by Patricia Shannon
Caroline watched the policeman as he walked towards their front door. He was tall, strong looking. A definite air of authority surrounded him. Soon he'd be knocking at their door. Mama would open it. She'd then find out why the policeman came to see them.
Caroline knew the reason. She'd been walking around with a terrible secret for a long, long time. It hadn't been easy, oh no! But she'd had no choice. Mama and Papa would never have understood if she'd told them. No, it was far better coming from the policeman.
The time was here to let the 'skeleton out of the closet'. Strangely enough, Caroline was at peace. The secret had been an awful burden and now she felt as if a heavy weight was about to be lifted from her shoulders.
The knock on the door was loud and forceful. She heard Mama walking from the kitchen to the door, which creaked as it opened.
“Good afternoon Ma'am,” she heard the policeman say. “I was wondering whether I could have a word.” The door closed and many words were spoken in the hallway. At one point, Caroline heard Mama respond in agony: “Oh my God! What has she done!” Then Mama started to weep.
Caroline looked at the postcard in her hand. The last news received from her brother Charles, saying that, after a long absence abroad, he was on his way home. It wouldn't be right. She couldn't let that happen. He wasn't supposed to come home yet.
Why Caroline felt that way, Charles would never know. His return ended with a blow to the head that killed him instantly, when he walked home from the train station. A tramper eventually found his body.
The living room door opened. Caroline was ready.
She rehearsed the words in her head over and over again. She knew exactly what to say.
First Mama entered the room, followed by the policeman. He looked even more powerful
up-close. Mama looked very sad. Her eyes were red and still filled with tears. Caroline was
motionless, unrelenting. The policeman approached her.
“Miss Caroline Walker, I presume?” He asked. She nodded in confirmation, unaffected by
emotions, no regrets, no sorrow, no fear. Her soul was dry, her heart empty.
“I need to ask you a few questions in relation to the death of your brother Charles!”
The policeman continued. He looked at her. His bright blue eyes seemed to see right
through her. She didn't care.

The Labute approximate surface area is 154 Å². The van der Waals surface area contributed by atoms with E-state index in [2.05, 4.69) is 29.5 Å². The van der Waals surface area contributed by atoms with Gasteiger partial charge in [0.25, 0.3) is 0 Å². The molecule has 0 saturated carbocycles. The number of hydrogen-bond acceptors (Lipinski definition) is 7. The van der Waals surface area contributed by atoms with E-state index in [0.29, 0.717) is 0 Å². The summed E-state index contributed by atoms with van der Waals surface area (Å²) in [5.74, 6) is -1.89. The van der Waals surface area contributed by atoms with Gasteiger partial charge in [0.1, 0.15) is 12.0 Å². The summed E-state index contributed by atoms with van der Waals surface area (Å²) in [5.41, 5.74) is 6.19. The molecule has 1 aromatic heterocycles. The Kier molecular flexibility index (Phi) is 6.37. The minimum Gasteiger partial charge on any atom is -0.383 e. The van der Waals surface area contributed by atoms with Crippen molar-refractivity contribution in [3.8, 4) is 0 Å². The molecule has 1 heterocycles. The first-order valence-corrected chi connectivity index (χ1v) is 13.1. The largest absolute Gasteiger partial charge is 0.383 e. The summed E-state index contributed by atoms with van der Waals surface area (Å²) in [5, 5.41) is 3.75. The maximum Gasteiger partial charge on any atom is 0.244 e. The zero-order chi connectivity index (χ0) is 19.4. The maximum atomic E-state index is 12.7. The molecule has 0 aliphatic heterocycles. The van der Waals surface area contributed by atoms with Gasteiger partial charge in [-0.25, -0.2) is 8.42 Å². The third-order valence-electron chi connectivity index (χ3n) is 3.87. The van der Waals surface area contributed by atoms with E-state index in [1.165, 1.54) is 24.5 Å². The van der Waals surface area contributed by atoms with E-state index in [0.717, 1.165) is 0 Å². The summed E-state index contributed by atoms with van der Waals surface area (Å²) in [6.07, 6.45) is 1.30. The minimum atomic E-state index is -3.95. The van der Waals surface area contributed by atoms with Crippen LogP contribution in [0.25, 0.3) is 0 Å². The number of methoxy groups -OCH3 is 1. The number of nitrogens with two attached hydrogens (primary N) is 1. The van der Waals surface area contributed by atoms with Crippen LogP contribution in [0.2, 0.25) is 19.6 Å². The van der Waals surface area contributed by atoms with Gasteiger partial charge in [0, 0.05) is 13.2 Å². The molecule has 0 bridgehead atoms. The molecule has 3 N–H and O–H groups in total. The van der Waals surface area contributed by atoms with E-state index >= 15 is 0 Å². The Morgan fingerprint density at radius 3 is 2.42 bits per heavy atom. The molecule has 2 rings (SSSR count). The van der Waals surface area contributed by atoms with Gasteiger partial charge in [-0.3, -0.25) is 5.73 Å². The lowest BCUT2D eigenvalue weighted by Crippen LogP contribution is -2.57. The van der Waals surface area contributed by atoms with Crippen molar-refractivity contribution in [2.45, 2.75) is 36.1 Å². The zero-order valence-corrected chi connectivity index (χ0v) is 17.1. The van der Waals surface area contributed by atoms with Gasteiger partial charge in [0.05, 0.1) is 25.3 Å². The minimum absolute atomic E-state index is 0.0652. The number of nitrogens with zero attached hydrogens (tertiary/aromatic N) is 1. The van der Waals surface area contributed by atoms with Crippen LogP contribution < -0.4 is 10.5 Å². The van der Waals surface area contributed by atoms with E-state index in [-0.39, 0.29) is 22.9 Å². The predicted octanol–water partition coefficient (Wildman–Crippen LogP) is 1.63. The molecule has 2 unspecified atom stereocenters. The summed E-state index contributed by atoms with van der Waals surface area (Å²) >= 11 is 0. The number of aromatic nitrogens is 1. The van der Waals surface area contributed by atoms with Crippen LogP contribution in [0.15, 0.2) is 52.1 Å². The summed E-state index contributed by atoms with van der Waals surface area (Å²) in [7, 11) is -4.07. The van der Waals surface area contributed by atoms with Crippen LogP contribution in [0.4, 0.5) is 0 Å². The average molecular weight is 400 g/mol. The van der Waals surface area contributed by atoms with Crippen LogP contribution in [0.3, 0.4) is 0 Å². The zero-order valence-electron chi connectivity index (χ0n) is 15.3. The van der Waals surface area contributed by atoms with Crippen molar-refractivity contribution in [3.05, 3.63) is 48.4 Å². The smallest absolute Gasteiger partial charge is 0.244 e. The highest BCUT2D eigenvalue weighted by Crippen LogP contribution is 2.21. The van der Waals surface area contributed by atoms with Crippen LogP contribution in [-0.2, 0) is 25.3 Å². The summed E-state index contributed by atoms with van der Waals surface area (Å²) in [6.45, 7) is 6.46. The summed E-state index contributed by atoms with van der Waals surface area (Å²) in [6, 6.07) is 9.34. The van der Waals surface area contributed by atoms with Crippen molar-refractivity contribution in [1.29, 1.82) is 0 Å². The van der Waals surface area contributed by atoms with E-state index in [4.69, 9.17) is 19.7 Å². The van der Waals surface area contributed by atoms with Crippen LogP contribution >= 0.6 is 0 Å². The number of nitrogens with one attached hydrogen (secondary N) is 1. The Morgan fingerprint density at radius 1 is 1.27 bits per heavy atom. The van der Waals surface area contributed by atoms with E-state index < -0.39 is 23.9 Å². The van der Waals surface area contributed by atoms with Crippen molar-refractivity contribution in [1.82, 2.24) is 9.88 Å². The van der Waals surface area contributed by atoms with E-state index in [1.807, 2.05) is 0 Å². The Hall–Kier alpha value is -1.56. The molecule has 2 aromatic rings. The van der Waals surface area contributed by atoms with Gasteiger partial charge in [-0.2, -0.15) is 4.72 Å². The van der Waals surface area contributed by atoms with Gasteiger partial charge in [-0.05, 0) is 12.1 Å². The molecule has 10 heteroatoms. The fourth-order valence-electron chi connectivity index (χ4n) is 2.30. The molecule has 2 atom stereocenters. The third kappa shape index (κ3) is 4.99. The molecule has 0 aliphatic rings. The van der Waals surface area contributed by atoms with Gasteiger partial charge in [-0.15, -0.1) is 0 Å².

“You don't seem to be very shocked or surprised by my question,” he said. “I therefore
conclude you already are aware of his death? Am I right Miss Caroline?”
She didn't respond. Not yet. “Miss Caroline?” The policeman asked again.
She still kept tight-lipped. “Fine, have it your way. We found your fingerprints on the
murder weapon. So we are quite sure that you're responsible for your brother's death.
If you have anything to say in your defense, now would be a good time!” He said firmly.
Then, there it was! The moment Caroline had been waiting for! With tears in her eyes,
Mama spoke and pleaded with her. Please Caroline, tell me they are wrong. Tell me it
isn't true! That it's all just a terrible mistake!”
Mama anxiously waited for an explanation. Slowly, Caroline began to speak the words
that she had rehearsed. “Dear Mama! Where have you been all these years? Don't you
understand? It was always about Charles. Charles was so clever. Charles was so handsome.
Charles would have a great career. Charles this, Charles that! Never ever a good word for
or about me! Until Charles went abroad! Suddenly I got your attention. For the first time
in my life, you appreciated me. You shared your ups and downs with me. It was such a
wonderful feeling Mama. I couldn't let him steal the limelight away from me.
I love you Mama. That's why I did what I did. Charles never felt a thing. We can all be
at peace now Mama.. It's all going to be all right!” Caroline smiled, pleased with her oration.
Both Mama and the policeman were lost for words. Mama stared out the window, crying
The policeman took Caroline by the arm and lead her outside, into the waiting police car.
Caroline continued to smile. She waved at Mama. Surely Mama would understand one day
and be grateful for what she did.